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Mental Health First Aid (MHFA) “teaches you how to identify, understand and respond to signs of mental illnesses and substance use disorders.”8 The training provides the skills to offer initial support and help to a patient developing a substance abuse, mental health problem or crisis. MHF was developed in Australia in 2001 and is now taught in several states as well as other countries. 

Training such as PFA and MHFA is useful for EMS and other first responders because paramedics, EMTs, firefighters, law enforcement and other such personnel often reach victims within the first 1–3 hours after a crisis hits. This window of opportunity is crucial in preserving the psychological well-being and shaping the short- and long-term mental recoveries of the patient or family member. Recognizing how valuable EMS is during this time provides added value to our profession.

Putting It Into Practice

PFA revolves around eight key action areas to help those we encounter: 

  • Contact and engagement, 
  • Safety and comfort, 
  • Stabilization, 
  • Information gathering (i.e. current needs and concerns), 
  • Practical assistance, 
  • Connection with social supports, 
  • Information on coping, and 
  • Linkage with collaborative services.9 

Here are some useful techniques and tools EMS can use in some of these areas to help engage potential mental health, substance abuse or just plain difficult patients.

Contact and engagement—Enter the room or area in a nonthreatening way. This means one or two crew members make contact—not all three, four or five we normally use to run a call. Once in eyesight say hello, ask the patient’s name, and state your name and who you are. Feel out the situation and work on developing a nonthreatening rapport. If it’s appropriate, ask whether you can sit down either near or next to them so you’re at eye level. 

Start the conversation about them; use an icebreaker topic to begin, then work your way into discussing the situation at hand. Communicate that you are there to help and ask whether they would like to share or talk. It is crucial that we use our listening skills, not outtalk them and push them deeper into a hole. Sometimes silence and patience is better at first, and once the patient feels they can trust you, they will lower their walls. Make the patient feel like they have some control over themselves and their destiny. In addition, early in your encounter, ask whether they have any needs—a blanket if they’re cold, water or food if it’s been a while since they’ve eaten. It’s amazing how a granola bar and coffee can transform an ornery patient into a cooperative one. 

The final thing is to explain the process in a nice way, ask whether they have any questions and do your best to modify plans to meet any requests you can. Sometimes it requires intense negotiations to get them moving to the gurney, and sometimes we might have to make accommodations for it to happen. Use good judgment and never risk crew or patient safety. For example, if a patient refuses the gurney, find out why—maybe they just don’t want to lie down. Use a wheelchair or show them how you can raise their head. Make good on your promises and never lie, even about things that have nothing to do with your encounter. They will remember and, if ever in a similar situation, never trust us again.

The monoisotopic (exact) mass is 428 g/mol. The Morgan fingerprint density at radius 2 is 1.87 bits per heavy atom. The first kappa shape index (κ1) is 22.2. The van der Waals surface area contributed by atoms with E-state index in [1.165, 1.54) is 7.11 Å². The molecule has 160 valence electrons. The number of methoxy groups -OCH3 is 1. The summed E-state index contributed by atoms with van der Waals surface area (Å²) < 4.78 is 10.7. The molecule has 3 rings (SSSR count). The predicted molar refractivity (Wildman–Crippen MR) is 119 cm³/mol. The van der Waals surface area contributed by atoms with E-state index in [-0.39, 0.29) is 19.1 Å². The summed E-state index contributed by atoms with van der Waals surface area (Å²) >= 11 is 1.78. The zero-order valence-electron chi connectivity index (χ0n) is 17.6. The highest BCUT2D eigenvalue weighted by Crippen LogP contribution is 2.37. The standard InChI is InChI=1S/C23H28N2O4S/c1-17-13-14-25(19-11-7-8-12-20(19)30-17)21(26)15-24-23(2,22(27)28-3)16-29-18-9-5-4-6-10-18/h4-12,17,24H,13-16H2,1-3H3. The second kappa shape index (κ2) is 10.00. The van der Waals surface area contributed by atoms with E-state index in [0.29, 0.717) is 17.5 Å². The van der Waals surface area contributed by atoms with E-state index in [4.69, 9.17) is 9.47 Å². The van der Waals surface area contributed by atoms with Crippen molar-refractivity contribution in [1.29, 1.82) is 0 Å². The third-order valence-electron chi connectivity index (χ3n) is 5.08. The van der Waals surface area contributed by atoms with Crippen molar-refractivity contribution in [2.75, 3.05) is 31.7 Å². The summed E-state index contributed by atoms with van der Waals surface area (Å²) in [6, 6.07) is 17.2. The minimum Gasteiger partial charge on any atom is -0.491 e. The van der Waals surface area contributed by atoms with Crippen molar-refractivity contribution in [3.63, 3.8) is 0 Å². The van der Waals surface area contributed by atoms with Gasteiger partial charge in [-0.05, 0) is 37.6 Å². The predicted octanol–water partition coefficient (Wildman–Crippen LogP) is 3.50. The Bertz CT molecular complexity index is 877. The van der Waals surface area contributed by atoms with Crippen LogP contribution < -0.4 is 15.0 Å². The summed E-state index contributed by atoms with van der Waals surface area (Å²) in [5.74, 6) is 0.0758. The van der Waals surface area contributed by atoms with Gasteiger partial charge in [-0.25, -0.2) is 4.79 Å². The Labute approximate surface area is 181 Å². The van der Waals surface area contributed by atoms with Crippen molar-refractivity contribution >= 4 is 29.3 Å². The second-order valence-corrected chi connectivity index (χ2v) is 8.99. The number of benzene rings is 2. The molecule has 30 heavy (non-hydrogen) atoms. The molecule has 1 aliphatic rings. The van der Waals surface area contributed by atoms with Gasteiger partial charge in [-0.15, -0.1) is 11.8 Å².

Safety and comfort—Find ways to provide for the patient’s immediate safety if they were exposed to a dangerous environment. If they are injured or sick, provide proper care. This is not the time to teach a lesson to an adolescent who ingested too much alcohol; if it is indicated in protocol, give an antiemetic and possibly some fluids. Find ways to provide comfort measures: Use a familiar blanket, let them hold on to their purse or bag (once it’s been cleared for weapons or other harmful objects), get them into a warm or cool ambulance. If they have children, find out where they are and either let them see their children or communicate whom their children are with and that they are safe. 

Find out their fears and concerns and do your best to get those questions answered. If you don’t know an answer, reach out to someone who does. Our patients most likely are aware we don’t have all the answers, especially if we haven’t left their side. If a patient sees you relay a question to someone else, then return to them with an answer, it builds trust and confidence that you’re seeking to meet their needs, not just making stuff up that they want to hear. 

If there is bad news, use discretion in revealing it. It might be best to have a counselor at the hospital deliver it. Use statements such as, “We’re still determining what happened, and once we find out we’ll let you know.” It is important to stop any exposure to their trauma, provide privacy and avoid or remove trauma reminders, including sights, sounds or smells that may trigger fear.9 If you must deliver bad news, try doing it a bit at a time.10 “Giving painful news in measured doses helps the person hearing it adjust to it and sustain the least amount of psychological and physical damage.”10